‘Blame excess water from Nepal not rain for flood in Uttar Pradesh’

“We are being hit by Nepal and not rain because a large part of the state is still battling a deficit monsoon.”
Army providing relief material to people in a flood-affected area in Gorakhpur.(HT Photo)
Army providing relief material to people in a flood-affected area in Gorakhpur.(HT Photo)
Published on Aug 23, 2017 04:38 PM IST
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Hindustan Times, Lucknow | By, Lucknow

Contrary to the common impression, rain has little to do with the flood that is currently wreaking havoc in around two dozen districts of eastern UP, killing around 70 people and affecting more than 20 lakh others so far.

This is the release of excess water from the Nepal’s overflowing rivers into the rivers in Uttar Pradesh that is to be blamed for the situation. Otherwise, the state has received less rainfall this year as compared to that of the previous year which was declared a drought year.

Ensure 18-hr power supply to villages: CM

Chief minister Yogi Adityanath on Tuesday directed the energy department to provide adequate electricity to farmers to meet their irrigation needs apparently in view of a deficit rain fall in most of the districts in the state.

He instructed the UP Power Corporation Ltd officials to ensure that villages necessarily get 18 hours of electricity per day as per the schedule. “If the power supply has to be cut in the night due to an emergency, the loss of supply hours must be compensated in the day,” the CM said.

Giving this information, energy minister Shrikant Sharma said the department was making additional arrangements for availability of electricity to help farmers meet their irrigation and other needs.

“The UPPCL is purchasing around 14.4 million units of extra power from the energy exchange every day for this purpose and lack of electricity will not be allowed to hamper agriculture work,” the minister said. HTC

“We are being hit by Nepal and not rain because a large part of the state is still battling a deficit monsoon,” Bhupendra Sharma, engineer-in-chief, irrigation, told HT explaining the reason for the current flood in the state.

He, however, ruled out the possibility of China’s rivers having their share in the flood. “The water released by China into the Brahmaputra affects state like Assam and other adjoining states but not UP,” Sharma said.

While the state received only 76.4% of the normal rainfall from June to August this year as against the 99.8% during the corresponding period last year, relief to farmers has come in many ways saving them from the drought-like situation.

“First, the pattern of rain this year has been such as there was not a long gap between two rainfalls and second the power supply to private tube wells has been very good this year lessening farmers’ dependence on the monsoon in the rain deficit districts,” agriculture director Gyan Singh said.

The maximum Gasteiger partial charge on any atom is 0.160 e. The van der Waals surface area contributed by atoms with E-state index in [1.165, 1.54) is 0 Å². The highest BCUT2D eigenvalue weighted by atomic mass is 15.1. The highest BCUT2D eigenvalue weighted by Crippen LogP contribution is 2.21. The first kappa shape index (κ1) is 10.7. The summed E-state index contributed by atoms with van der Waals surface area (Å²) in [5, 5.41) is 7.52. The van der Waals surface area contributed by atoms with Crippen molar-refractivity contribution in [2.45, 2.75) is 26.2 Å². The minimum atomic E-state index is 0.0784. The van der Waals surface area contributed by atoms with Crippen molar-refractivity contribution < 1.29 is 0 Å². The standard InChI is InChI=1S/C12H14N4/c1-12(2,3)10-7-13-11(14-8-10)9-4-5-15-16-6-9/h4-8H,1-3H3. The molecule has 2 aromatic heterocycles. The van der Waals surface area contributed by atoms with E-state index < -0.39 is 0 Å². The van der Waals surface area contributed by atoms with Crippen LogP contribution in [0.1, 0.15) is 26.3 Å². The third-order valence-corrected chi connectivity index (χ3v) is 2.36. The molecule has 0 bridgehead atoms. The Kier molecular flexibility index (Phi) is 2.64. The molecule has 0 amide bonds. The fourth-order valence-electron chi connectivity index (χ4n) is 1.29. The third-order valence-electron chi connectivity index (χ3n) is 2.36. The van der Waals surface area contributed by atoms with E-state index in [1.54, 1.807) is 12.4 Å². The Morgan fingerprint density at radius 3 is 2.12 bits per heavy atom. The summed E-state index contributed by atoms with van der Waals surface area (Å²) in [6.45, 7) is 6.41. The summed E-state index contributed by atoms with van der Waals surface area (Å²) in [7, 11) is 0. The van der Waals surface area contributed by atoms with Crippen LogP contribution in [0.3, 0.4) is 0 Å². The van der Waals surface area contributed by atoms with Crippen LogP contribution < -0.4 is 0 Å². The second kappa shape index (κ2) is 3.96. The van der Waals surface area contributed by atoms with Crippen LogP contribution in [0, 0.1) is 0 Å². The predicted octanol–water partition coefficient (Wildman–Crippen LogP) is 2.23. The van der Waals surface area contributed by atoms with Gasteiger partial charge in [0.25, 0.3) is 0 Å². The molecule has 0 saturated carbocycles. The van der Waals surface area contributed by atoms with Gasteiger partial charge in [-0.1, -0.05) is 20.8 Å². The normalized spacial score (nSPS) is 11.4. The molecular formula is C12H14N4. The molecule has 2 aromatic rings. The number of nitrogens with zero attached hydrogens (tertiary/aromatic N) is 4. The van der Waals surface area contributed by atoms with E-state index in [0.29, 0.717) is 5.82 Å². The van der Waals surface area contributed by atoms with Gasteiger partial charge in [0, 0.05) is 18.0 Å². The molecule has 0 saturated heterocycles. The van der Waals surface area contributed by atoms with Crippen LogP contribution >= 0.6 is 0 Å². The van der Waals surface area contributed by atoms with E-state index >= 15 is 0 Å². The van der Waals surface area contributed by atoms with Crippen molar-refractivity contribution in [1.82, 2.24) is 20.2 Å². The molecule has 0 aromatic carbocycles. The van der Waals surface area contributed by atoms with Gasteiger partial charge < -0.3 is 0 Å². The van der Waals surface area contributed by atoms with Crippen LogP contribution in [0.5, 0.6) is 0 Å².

A report prepared by the agriculture department shows that 44 of 75 districts in UP have received below normal rainfall between June and August (till August 20).

Three districts namely Pilibhit, GB Nagar and Ghaziabad have received the least rainfall, that is below 40% of the normal and the farmers there are said to be meeting their irrigation needs with the help of private tube wells.

Another 19 districts have received only between 40%-60% of the normal rainfall coming under the highly deficit category. Interestingly, among them also comes the over-flooded Gonda district. As many as 22 districts, including Lucknow, have been categorised as deficit ones as they have received rainfall between 60%-80% of the normal. Only 29 districts, including marooned Gorakhpur, have received normal rainfall, that is, 80%-120% of the normal.

Only Shravasti and Azamgarh districts have received excess rainfall above 120% of the normal against 24 districts that received excess rainfall during the corresponding period last year.

This is why the deficit monsoon leading to intense humidity and heat has increased the electricity demand to more than 20,000 MW these days.

The agriculture department does claim to have achieved the sowing targets despite the deficit monsoon but worries for the irrigation of the crops if the monsoon further weakens.

“We are keeping our fingers crossed hoping the monsoon does not weaken further during the next one month, otherwise there may be some problem,” the agriculture director said.


    Brajendra K Parashar is a Special Correspondent presently looking after agriculture, energy, transport, panchayati raj, commercial tax, Rashtriya Lok Dal, state election commission, IAS/PCS Associations, Vidhan Parishad among other beats.

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